India’s State-Backed Incubators Are Proving That Government Support Can Lift The Startup Ecosystem

India’s State-Backed Incubators Are Proving That Government Support Can Lift The Startup Ecosystem


Rajasthan's Techno Hub provides free-of-cost infrastructure for startups and entrepreneurs

T-Hub in Hyderabad is looking to expand to 300K sq ft with its multi-phase plan

Spread over 180K sq ft, the KTIZ campus in Kerala can accommodate up to 1000 startups

Hidden Ecosystem Champions by Inc42 & AWS

When the Startup India programme was launched in January 2016, the Indian government saw it as an avenue to resolve India’s rising unemployment and build a culture of innovation in the country.

But as has been evident over the past three years of the programme, building this startup ecosystem has not been smooth sailing.

Paul Graham, cofounder of world’s leading accelerator and seed capital firm Y Combinator once said,

“Startups are all consuming. If you start a startup, it will take over your life to a degree that you cannot imagine.”

And in India, the challenge was to develop the world’s third-largest startup ecosystem which encompasses over 39,000 startups.

Realising the tough task in hand, the Department of Promotion for Industry and Internal Trade (DPIIT), the Department of Science and Technology, Union of India, along with NITI Aayog, state governments and private players — investors, entrepreneurs, educational institutions and other organisations — announced a slew of infrastructural reforms. This includes Fund of Funds for Startups (FFS) by the centre as well as the state, tax exemptions, flexible policies for startups and most importantly, incubation hubs in various states.

As part of the Inc42 and Amazon Web Services (AWS) ongoing series, Hidden Ecosystem Champions, where we have covered the aspects that are creating the most impact in the early-stage startup ecosystem, we are taking stock of the leading government-backed incubation centres and coworking spaces in the country, in three major states.

Rajasthan: Techno Hub, Jaipur

“The incubation center will not charge any kind of fee from startups as well as entrepreneurs and shall provide free facilities unlike T-Hub in Hyderabad which charges a fee for different facilities. It will be bigger than the biggest T-Hubs operational in India,” Akhil Arora, former principal secretary, IT and Communication Department of Rajasthan, had said at the launch.

Launched in Jaipur, the capital of Rajasthan, the Techno Hub (earlier Bhamashah Techno Hub) incubator provides end-to-end support to startups, ranging from infrastructure, technology, angel funding, access to venture capitalists, mentorship, exposure to national and international organisations, experts and much more. At the moment, 180 startups have set their base up at the Techno Hub.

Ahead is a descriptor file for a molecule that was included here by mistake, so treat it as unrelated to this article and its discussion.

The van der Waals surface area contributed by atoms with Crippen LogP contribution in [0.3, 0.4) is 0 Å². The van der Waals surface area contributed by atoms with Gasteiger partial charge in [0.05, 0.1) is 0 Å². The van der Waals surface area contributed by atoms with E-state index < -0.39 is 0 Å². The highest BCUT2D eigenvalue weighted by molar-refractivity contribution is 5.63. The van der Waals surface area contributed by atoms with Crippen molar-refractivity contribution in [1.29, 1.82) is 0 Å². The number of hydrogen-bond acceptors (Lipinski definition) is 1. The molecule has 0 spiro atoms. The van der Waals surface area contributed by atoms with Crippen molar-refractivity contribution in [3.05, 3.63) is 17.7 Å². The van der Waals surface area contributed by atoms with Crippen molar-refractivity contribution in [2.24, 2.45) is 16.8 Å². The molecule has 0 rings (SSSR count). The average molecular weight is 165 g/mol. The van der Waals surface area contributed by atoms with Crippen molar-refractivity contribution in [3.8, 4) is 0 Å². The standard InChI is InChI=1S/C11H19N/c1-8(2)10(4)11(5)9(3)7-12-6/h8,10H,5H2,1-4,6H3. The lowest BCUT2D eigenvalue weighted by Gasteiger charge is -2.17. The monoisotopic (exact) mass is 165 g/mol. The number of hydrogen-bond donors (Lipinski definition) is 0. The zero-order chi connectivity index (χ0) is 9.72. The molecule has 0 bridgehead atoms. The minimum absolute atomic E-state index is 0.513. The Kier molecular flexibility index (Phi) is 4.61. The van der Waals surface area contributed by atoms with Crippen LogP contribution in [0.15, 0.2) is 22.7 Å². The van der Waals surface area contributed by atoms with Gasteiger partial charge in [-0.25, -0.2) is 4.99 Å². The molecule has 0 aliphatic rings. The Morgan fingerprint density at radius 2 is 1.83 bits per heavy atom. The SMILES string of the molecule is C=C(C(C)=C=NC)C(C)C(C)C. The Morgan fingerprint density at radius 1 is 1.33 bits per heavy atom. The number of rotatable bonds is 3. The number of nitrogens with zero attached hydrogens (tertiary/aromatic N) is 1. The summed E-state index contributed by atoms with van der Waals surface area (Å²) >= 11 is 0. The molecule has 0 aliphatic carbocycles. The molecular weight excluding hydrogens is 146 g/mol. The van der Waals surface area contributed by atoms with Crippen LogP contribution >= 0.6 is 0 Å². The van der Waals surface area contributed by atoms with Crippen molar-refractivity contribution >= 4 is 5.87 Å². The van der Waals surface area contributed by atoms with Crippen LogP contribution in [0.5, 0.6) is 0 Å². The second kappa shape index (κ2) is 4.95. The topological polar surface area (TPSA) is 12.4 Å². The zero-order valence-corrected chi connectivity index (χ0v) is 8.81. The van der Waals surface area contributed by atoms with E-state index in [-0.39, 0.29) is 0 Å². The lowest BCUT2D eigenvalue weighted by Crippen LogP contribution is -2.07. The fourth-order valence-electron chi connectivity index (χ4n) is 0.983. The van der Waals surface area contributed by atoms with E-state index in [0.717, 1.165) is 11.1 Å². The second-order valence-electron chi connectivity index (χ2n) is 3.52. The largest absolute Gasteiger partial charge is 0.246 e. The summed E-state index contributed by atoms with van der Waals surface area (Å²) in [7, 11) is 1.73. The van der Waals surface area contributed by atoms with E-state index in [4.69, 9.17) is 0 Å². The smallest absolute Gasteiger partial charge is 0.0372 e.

Built in a span of 15 months, the Techno Hub is spread across a sprawling 100K  sq ft facility and has a seating capacity for 700. It also hosts a digital museum and a tinkering lab for the development of products, adaptive learning, computational thinking, physical computing, etc.

Built and backed by the government, the key USP of the Techno Hub is that it provides completely free infrastructure to startups and entrepreneurs. And, that is not restricted to seating arrangements only. The Hub also intends to provide research and innovation lab for the entrepreneurs. Over 50 mentors have already been on-boarded to help guide and mentor the startups.

In fact, the Techno Hub offers space, top-class mentors, experts across industries on a full-time basis, exposure to other startups in similar domains, and assistance in raising investments, all without any charges or a stake in the startups. The hub also features labs to foster creativity and imagination among entrepreneurs and startup employees and to help them inculcate self-reliant skills such as adaptive learning, computational thinking, physical computing, etc.

The centre will be accessible to the selected startups round the clock and through the week, and will also provide operational advice, banking support, and guidance in wading through IPR laws and applications.

“Rajasthan has 1,000 startups currently that have created 5,000-6,000 jobs. With Techno Hub, we aim to create more than 5,000 startups in the next few years employing more than 1 Lakh people,” said Mohandas Pai, chairman, Manipal Global Education during the launch.

The government is also running iStart Nest incubation centre which has currently over 45 startups under incubation. The right mentoring and timely funding assistance define the success story for any startup. Recognising the importance of this, the Rajasthan government has set up the Incubation Hub for mentoring and as an investment platform.

The hub aims to accelerate the growth of startups and promote emerging technological and knowledge-based ventures in the state. It seeks to do this by providing end-to-end support to entrepreneurs covering the entire gamut of a startup’s journey — from pitching the idea to connecting with the investor network and going to market.

Telangana: T-Hub, Hyderabad

Hyderabad has long been known as the centre of India’s IT revolution and even though Bengaluru has grabbed the title of India’s startup capital, the Telangana capital has a major role to play in the Indian startup ecosystem’s future.

Launched by S. L. Narasimhan, Governor of Telangana; Ratan Tata, Chairman Emeritus of Tata Sons; and K. T. Rama Rao, Telangana IT & Panchayat Raj Minister in November 2015, T-Hub (or Technology Hub), Hyderabad is spread across 70K sq ft. The T-Hub has been built as part of a private-public partnership between the government of Telangana, and the three premier institutes of Telangana — IIIT-H, ISB & NALSAR.

Since its establishment, the T-Hub has been anchoring the government’s startup-related initiatives in the state The Hub supports technology-related startups across multiple sectors and the state’s mission is to encourage and fuel more startup success stories in India.

However, unlike Techno Hub, as T-Hub is built in PPP, the seating and infrastructure offerings aren’t free.

As part of the state’s Innovation Policy, the T-Hub, in its phase II development, also aims to expand to 300Ksq ft.

The state’s Innovation Policy has defined T-Hub’s major responsibilities as: